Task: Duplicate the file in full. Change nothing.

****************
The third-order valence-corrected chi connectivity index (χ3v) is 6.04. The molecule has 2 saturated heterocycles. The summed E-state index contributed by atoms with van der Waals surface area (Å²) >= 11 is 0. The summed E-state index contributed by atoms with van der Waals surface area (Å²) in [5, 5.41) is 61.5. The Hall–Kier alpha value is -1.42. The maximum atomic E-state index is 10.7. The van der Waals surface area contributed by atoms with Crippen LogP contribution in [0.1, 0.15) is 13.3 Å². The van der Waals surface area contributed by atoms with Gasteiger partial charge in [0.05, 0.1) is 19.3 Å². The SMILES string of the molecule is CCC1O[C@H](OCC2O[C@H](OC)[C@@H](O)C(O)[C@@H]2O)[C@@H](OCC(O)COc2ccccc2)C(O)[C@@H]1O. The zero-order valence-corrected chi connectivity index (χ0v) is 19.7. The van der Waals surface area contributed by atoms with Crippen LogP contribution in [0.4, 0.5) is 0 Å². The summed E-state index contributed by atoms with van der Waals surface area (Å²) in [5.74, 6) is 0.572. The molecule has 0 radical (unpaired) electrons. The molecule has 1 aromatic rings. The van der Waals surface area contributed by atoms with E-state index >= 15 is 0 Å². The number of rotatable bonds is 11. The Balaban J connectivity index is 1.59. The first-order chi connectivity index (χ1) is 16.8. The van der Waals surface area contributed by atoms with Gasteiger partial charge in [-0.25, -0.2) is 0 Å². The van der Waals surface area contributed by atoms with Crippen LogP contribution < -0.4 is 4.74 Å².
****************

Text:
The third-order valence-corrected chi connectivity index (χ3v) is 6.04. The molecule has 2 saturated heterocycles. The summed E-state index contributed by atoms with van der Waals surface area (Å²) >= 11 is 0. The summed E-state index contributed by atoms with van der Waals surface area (Å²) in [5, 5.41) is 61.5. The Hall–Kier alpha value is -1.42. The maximum atomic E-state index is 10.7. The van der Waals surface area contributed by atoms with Crippen LogP contribution in [0.1, 0.15) is 13.3 Å². The van der Waals surface area contributed by atoms with Gasteiger partial charge in [0.05, 0.1) is 19.3 Å². The SMILES string of the molecule is CCC1O[C@H](OCC2O[C@H](OC)[C@@H](O)C(O)[C@@H]2O)[C@@H](OCC(O)COc2ccccc2)C(O)[C@@H]1O. The zero-order valence-corrected chi connectivity index (χ0v) is 19.7. The van der Waals surface area contributed by atoms with Crippen LogP contribution in [0.4, 0.5) is 0 Å². The summed E-state index contributed by atoms with van der Waals surface area (Å²) in [5.74, 6) is 0.572. The molecule has 0 radical (unpaired) electrons. The molecule has 1 aromatic rings. The van der Waals surface area contributed by atoms with E-state index >= 15 is 0 Å². The number of rotatable bonds is 11. The Balaban J connectivity index is 1.59. The first-order chi connectivity index (χ1) is 16.8. The van der Waals surface area contributed by atoms with Gasteiger partial charge in [-0.25, -0.2) is 0 Å². The van der Waals surface area contributed by atoms with Crippen LogP contribution < -0.4 is 4.74 Å².